Hat tip Rolf Degen.

Update 3:00 pm February 18: We have updated the cover image to depict the correct journal.

Update 3:55 pm February 18: The editor of the IJOEM has commented further on the journal’s decision to retract the paper.

Comments
  • Neuroskeptic February 17, 2015 at 11:38 am

    This leaves a bad taste in the mouth. The authors resubmitted their paper in good faith. They had no intent to deceive. I would have handled this differently if I’d been editor of IJOEM – e.g. by asking the authors to arrange for the paper to be retracted from SJBS, and only retracting it from IJOEM if they refused to do that.

    The only villain here is the predatory journal.

  • Update Google Scholar February 17, 2015 at 1:26 pm

    So, when will Google Scholar be updated?
    https://scholar.google.com/citations?view_op=view_citation&hl=en&user=8JVTarQAAAAJ&citation_for_view=8JVTarQAAAAJ:a0OBvERweLwC

    Could someone also comment about the following, also listed on Google Scholar:

    The cytotoxic effects of SiO2 nanoparticles on human blood mononuclear cells
    Authors
    A Barkhordari, S Barzegar, SH Hekmati, A Jebalai, H Falahzada
    Publication date
    2012
    Journal
    J of SSMU, vol

    vs

    The Toxic Effects of Silver Nanoparticles on Blood Mononuclear Cells
    Authors
    A Barkhordari, S Barzegar, H Hekmatimoghaddam, A Jebali, S Rahimi Moghadam, N Khanjani
    Publication date
    2014/12/7
    Journal
    The international journal of occupational and environmental medicine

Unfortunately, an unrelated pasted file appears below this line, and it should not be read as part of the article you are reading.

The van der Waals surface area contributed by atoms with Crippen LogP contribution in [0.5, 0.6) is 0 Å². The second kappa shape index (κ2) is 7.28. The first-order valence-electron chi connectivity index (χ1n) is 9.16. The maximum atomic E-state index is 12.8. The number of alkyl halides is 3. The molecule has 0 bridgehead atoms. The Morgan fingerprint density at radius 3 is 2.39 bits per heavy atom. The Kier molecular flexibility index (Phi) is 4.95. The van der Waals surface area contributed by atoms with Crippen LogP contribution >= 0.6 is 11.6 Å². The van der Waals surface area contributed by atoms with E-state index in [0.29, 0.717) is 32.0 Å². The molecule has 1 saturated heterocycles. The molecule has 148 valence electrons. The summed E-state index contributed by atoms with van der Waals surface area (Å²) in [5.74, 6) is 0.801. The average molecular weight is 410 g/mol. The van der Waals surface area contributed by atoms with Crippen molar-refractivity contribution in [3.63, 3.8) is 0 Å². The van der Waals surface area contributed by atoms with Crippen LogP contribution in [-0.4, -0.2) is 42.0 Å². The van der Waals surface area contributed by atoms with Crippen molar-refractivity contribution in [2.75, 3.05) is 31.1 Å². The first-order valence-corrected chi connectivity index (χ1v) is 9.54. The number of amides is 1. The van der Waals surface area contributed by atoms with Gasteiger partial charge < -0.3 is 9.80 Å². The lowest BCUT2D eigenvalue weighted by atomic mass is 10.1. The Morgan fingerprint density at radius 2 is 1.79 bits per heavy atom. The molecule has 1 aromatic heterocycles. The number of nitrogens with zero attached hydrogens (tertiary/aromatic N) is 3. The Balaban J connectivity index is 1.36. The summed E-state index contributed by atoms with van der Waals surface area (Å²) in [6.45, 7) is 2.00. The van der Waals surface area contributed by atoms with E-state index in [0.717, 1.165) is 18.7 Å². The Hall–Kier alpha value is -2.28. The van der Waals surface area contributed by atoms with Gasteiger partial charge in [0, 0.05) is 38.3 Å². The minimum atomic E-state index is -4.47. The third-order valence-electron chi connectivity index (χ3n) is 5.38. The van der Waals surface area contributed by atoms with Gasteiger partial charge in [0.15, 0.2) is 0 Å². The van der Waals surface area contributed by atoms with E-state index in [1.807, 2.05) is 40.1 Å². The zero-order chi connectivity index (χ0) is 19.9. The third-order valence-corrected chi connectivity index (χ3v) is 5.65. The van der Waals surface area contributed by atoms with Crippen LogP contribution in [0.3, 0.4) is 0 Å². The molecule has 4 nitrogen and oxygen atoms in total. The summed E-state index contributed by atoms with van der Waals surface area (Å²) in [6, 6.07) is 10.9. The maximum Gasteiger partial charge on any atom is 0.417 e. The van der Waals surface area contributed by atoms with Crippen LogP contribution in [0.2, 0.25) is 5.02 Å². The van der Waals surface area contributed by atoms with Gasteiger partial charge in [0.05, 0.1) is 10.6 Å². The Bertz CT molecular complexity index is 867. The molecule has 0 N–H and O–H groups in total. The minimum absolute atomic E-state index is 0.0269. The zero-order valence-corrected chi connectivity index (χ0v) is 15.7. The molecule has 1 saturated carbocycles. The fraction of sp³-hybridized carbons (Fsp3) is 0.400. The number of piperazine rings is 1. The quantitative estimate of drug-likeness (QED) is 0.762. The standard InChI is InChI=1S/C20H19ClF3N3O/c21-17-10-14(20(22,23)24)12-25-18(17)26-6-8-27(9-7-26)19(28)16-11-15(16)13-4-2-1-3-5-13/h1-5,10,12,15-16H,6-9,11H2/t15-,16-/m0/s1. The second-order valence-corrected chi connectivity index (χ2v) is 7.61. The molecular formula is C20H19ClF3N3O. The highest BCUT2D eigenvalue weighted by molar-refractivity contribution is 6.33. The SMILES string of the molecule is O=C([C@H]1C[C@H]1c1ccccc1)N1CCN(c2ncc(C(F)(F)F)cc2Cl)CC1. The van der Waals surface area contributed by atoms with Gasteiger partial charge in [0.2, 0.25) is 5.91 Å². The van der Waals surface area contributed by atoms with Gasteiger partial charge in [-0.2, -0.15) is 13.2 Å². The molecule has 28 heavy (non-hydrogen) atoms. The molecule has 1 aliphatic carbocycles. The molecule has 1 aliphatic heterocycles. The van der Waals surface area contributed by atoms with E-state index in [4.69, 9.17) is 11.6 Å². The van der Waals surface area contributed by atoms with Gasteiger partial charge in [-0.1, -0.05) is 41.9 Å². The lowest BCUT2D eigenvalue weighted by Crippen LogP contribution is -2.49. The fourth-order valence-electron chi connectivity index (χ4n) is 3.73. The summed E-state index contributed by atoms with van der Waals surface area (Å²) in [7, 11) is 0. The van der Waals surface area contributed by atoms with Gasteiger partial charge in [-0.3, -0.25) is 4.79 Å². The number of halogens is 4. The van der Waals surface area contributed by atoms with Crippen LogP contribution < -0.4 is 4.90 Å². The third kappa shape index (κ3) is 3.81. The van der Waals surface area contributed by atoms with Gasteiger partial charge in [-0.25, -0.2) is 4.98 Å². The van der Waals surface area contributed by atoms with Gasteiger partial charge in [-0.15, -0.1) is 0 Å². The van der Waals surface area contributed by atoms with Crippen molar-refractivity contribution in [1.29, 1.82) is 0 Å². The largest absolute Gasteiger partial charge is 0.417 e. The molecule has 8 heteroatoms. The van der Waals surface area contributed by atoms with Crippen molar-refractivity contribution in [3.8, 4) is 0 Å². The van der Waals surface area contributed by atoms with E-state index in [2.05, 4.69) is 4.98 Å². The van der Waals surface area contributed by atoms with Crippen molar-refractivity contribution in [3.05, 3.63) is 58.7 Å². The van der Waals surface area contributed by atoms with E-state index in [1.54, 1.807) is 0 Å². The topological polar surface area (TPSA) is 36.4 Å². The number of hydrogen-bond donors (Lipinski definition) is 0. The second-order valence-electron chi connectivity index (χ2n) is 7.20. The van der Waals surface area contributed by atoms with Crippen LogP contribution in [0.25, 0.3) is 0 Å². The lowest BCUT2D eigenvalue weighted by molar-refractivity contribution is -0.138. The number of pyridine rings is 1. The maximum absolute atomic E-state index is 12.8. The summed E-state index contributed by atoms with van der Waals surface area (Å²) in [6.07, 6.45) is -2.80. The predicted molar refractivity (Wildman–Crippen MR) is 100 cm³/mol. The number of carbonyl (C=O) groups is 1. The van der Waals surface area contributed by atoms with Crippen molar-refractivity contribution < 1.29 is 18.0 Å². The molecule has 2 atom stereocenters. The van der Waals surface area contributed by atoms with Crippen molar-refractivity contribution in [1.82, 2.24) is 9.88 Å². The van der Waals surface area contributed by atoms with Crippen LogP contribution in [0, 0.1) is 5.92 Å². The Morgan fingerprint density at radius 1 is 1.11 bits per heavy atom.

Volume 5
    Issue 3 July
    Pages
    PII 394, 164-8
    http://www.theijoem.com/ijoem/index.php/ijoem/article/viewFile/394/514

    • Jan Grimm February 17, 2015 at 7:35 pm

      Simple – one is a silica (silicon oxide = SiO2) nanoparticle, the other one is a silver (Ag) nanoparticle. Different things.

  • Jocalyn Clark February 18, 2015 at 4:02 am

    I posted this Comment on Facebook, too. But here goes again: So interesting. I am inclined to agree with other commentators (and the authors here) that they likely assumed their paper was not being published in the first ‘journal.’ AND I would query whether publication in the predatory journal SJBS is a ‘real’ publication. It is to a degree, and I’m not suggesting it be ignored. But SJBS is not indexed presumably, and so the first argument against duplicate publication (obstructing systematic reviews) does not apply. Another reason why predatory journals are a nightmare.

  • Narad February 18, 2015 at 4:26 am

    However, can you find the first paper, or its web-link?

    <a href="http://jssu.ssu.ac.ir/browse.php?a_id=1904&sid=1&slc_lang=enYes, why? Is G—le Scholar an item of any particular interest?

  • Farrokh Habibzadeh February 18, 2015 at 1:47 pm